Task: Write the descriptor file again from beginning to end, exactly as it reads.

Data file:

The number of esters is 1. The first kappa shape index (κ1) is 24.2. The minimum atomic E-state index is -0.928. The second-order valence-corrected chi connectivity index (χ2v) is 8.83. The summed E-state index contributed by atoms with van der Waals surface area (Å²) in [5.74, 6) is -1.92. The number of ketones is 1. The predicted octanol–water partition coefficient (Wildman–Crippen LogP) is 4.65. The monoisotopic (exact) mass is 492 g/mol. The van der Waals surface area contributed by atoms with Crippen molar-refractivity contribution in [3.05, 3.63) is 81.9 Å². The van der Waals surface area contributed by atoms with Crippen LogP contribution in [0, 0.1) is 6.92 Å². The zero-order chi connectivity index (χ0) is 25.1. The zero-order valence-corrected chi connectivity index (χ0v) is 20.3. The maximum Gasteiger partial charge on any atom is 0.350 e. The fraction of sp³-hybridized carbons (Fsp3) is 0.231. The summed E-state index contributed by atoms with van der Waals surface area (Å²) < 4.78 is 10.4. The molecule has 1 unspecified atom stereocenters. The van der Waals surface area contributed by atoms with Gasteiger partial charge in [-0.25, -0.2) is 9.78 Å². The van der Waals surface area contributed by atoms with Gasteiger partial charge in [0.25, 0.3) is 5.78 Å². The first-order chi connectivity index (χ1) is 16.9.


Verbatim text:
The number of esters is 1. The first kappa shape index (κ1) is 24.2. The minimum atomic E-state index is -0.928. The second-order valence-corrected chi connectivity index (χ2v) is 8.83. The summed E-state index contributed by atoms with van der Waals surface area (Å²) in [5.74, 6) is -1.92. The number of ketones is 1. The predicted octanol–water partition coefficient (Wildman–Crippen LogP) is 4.65. The monoisotopic (exact) mass is 492 g/mol. The van der Waals surface area contributed by atoms with Crippen molar-refractivity contribution in [3.05, 3.63) is 81.9 Å². The van der Waals surface area contributed by atoms with Crippen LogP contribution in [0, 0.1) is 6.92 Å². The zero-order chi connectivity index (χ0) is 25.1. The zero-order valence-corrected chi connectivity index (χ0v) is 20.3. The maximum Gasteiger partial charge on any atom is 0.350 e. The fraction of sp³-hybridized carbons (Fsp3) is 0.231. The summed E-state index contributed by atoms with van der Waals surface area (Å²) < 4.78 is 10.4. The molecule has 1 unspecified atom stereocenters. The van der Waals surface area contributed by atoms with Gasteiger partial charge in [-0.25, -0.2) is 9.78 Å². The van der Waals surface area contributed by atoms with Gasteiger partial charge in [0.25, 0.3) is 5.78 Å². The first-order chi connectivity index (χ1) is 16.9.